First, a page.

3

Is the word 'though' a preposition or conjunction? I am aware that in CGEL (and potentially in other bodies of reference, too) words that are traditionally considered 'subordinating conjunctions' (e.g. though, although, unless, etc.) are subsumed under the category of speech of 'prepositions'.

However, insofar as I can see, there is nothing about 'though' that distinguishes it from 'but' as a preposition. Both introduce contrasts and both take clauses as complements (and both can take verbless clauses, too; e.g. 'Though tall, he was not good at basketball' and 'He was intelligent but unkind'). What is it about 'though' that makes it a preposition, and what is it about 'but' that makes it a conjunction?

3
  • @BillJ: ?...... Nov 17 '21 at 22:18
  • 1
    "But tall, he was not good at basketball" sounds weird to me, so I don't think but and though are interchangeable. Otherwise, if this is specifically about CGEL please say exactly what it says, exactly what you disagree with, and give references.
    – Stuart F
    Nov 18 '21 at 0:22
  • Though introduces a subordinate clause that presupposes, while but introduces a coordinate clause that asserts. Both have a presupposition of surprise or unexpected phenomena, but they do different jobs. As far as prepositions are concerned, it doesn't make any difference what you call something; as long as you have rules that predict their behavior, call them anything you like. But the rules come before the names; without rules it's just handwaving. Nov 18 '21 at 4:42
3

First off, The Cambridge Grammar of the English Language does not recognize 'conjunction' as a part of speech. All items categorized under that heading by dictionaries are either subordinators, coordinators, or prepositions depending on their syntactic properties.

The two examples you gave do not have though and but serving the same function, and can illustrate some of the differences between the two.

[Though tall], he was not good at basketball. - concessive adjunct (PP)

He was [[intelligent] [but unkind]] - coordination in predicative complement function with 2nd coordinate marked by but (AdjPs)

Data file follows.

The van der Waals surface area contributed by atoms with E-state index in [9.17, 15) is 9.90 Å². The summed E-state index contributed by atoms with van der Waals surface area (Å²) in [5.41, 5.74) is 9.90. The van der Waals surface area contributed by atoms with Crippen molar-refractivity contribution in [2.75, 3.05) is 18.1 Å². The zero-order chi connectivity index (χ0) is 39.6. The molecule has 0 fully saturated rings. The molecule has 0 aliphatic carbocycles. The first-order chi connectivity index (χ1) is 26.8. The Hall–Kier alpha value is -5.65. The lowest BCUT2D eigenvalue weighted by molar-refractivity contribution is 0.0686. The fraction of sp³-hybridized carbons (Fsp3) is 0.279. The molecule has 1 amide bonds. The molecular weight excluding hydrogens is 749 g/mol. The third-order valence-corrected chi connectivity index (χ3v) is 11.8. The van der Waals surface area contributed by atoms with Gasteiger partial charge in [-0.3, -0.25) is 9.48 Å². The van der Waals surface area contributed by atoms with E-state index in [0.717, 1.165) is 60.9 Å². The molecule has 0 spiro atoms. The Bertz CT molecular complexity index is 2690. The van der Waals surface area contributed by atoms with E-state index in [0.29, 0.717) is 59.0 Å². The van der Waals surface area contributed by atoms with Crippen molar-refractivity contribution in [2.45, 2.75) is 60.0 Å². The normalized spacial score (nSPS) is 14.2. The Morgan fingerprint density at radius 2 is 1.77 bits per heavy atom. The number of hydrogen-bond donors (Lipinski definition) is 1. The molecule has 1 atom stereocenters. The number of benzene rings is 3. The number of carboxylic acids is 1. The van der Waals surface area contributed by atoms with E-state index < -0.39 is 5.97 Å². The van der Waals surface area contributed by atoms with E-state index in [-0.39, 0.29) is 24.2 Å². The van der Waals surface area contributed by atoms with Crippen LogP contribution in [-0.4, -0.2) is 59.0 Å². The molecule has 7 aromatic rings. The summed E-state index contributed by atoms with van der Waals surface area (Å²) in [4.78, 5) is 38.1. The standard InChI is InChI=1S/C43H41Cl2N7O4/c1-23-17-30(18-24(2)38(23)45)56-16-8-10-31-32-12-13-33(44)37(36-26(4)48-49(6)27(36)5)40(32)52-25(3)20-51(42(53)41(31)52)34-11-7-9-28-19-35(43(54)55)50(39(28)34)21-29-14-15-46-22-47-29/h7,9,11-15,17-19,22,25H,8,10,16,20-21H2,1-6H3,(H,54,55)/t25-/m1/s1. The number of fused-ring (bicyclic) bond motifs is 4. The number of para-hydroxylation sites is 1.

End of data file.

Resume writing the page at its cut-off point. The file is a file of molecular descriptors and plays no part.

While maintaining the same meaning, Though could not be removed, whereas but can.

Tall, he was not good at basketball.

= He was not good at basketball because he was tall.

He was intelligent, unkind.

= no change in meaning

The adjunct headed by though could be moved around, whereas the coordinate marked by but cannot.

He was, though tall, not good at basketball.

He was not good at basketball, though tall.

*But unkind, he was intelligent.

*He was(,) but unkind, intelligent.

In summary,

  • but acting as a coordinator cannot occur in initial position in a coordination, and the coordinate it marks cannot be moved out of the coordination it is a part of,

  • though heads PPs that act as concessive adjuncts which can be moved.

There are other differences as well, for example that but cannot occur with another coordinator, but though can occur with one.

It was a feeble joke, and though Anna laughed, she felt the tears spring to her eyes without warning. (Departures; McCorkle, Jill; Atlantic 1991)

*It was a feeble joke, and but Anna laughed, she felt the tears spring to her eyes without warning.

For a full discussion of the properties of coordinators, prepositions, and the reasons why CGEL draws the lines where they do, it is essential to refer to the text itself (Ch. 15, §2.1).

6
  • Who cares what CGEL recognizes? They are authorities, but they are not THE authority. Most linguists don't accept their definitions or limitations or terminology. Or categories. So just citing chapter and verse doesn't really help. Nov 18 '21 at 19:13
  • 1
    @JohnLawler The asker obviously cares. The arguments for categorizing though as a preposition are well established and reasonable when viewed through a comprehensive grammatical framework of the English language such as the one described in CGEL. Of course, in order to discuss that categorization intelligently, one would actually have to read the arguments for it and appreciate them in the context of that wider framework, hence the recommendation that the asker refers to the text itself.
    – DW256
    Nov 19 '21 at 4:11
  • 1
    @JohnLawler But we might care why they recognise what they do. This respondent gives good explanations relating to why "conjunction" is not helpful here. I think you'd agree, really. Their prepositions which take clausal complements are complementizers in your grammar. Their coordinators are your co-ordinating conjunctions. But you'd not use complemetizer and coordinating conjunction interchangeably. Nov 19 '21 at 4:52
  • Thank you for your response, @DW256.
    – Eric
    Nov 20 '21 at 20:45
  • @JohnLawler. CGEL is by no means THE authority, yes, but they are definitive, and many of their analyses are backed up with coherent arguments
    – Eric
    Nov 20 '21 at 20:53

Your Answer

By clicking “Post Your Answer”, you agree to our terms of service, privacy policy and cookie policy

Not the answer you're looking for? Browse other questions tagged or ask your own question.